The Making of a Good Woman: Why Do Pre-School Girls in the KSA Have to Navigate Two Different Worlds to Survive Socially?

  •  Mona Al zahrani    


The article discusses how young females navigate and develop a solid sense of two worlds in order to be perceived a ‘good girl’ that can be positioned within the society and maintain the female gender identity that is expected of them in the future. One world is where they are expected to show all the attributes of femininity and beauty and the other world is where they are required to develop a strong sense of ‘self-control’, to be ‘a good girl’ who complies with societal confinements and restrictions on their female body and mobility. This article has emerged from a doctorate research entitled: The Making of a Good Woman: Analysing children’s narratives on female gender identity and role in pre-school Saudi Arabia. It was a study into how female gender identity is constructed in the Kingdom of Saudi Arabia (KSA) by analysing children’s (young girls 4-6 years) perspectives within pre-school, exploring their perceptions of female identity and role in the KSA. Exploring the ways in which gender identities were interpreted and manifested; studying the influences, apparent ideologies and discourses that affect female gender construction. Through the analysis of the data, interesting results emerged that exposed the consideration of gender roles, permissible and non-permissible behaviour and attitudes, and the realisation that female gender is often constructed, in the KSA, through fear and restrictions.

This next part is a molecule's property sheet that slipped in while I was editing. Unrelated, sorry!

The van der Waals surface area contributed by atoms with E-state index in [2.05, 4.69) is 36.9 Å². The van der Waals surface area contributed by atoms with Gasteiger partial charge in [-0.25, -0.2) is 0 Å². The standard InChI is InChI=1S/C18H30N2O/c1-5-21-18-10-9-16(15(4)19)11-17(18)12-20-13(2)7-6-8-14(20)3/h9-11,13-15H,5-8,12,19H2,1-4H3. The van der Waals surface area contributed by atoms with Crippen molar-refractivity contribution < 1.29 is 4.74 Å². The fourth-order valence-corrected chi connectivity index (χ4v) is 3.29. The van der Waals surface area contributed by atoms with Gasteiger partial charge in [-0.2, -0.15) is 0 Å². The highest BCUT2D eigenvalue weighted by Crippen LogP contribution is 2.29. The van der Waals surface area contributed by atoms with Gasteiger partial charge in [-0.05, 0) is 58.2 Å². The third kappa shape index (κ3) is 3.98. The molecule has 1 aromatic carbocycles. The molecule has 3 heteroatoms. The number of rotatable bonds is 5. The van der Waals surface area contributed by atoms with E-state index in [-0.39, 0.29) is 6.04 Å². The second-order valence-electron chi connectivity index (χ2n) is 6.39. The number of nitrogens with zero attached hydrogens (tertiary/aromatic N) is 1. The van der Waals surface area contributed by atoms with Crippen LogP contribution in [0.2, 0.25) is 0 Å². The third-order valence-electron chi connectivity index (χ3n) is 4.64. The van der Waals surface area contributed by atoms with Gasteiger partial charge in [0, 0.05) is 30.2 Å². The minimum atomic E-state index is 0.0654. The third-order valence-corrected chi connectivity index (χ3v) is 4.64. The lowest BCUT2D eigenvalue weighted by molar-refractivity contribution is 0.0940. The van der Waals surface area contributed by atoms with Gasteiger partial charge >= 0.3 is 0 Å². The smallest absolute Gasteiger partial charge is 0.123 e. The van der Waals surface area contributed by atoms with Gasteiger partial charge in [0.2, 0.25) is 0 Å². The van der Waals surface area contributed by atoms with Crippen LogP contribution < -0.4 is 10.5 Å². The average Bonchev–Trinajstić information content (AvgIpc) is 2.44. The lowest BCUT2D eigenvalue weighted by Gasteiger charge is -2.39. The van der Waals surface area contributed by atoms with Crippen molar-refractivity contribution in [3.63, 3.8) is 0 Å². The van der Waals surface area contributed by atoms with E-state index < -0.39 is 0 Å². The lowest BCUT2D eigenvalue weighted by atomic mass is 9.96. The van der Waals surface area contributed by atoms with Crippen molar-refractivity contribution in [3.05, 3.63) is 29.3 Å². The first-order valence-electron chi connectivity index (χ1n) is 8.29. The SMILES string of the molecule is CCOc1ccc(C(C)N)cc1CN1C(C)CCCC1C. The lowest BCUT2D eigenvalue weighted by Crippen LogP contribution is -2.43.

This work is licensed under a Creative Commons Attribution 4.0 License.
  • ISSN(Print): 1927-5250
  • ISSN(Online): 1927-5269
  • Started: 2012
  • Frequency: bimonthly

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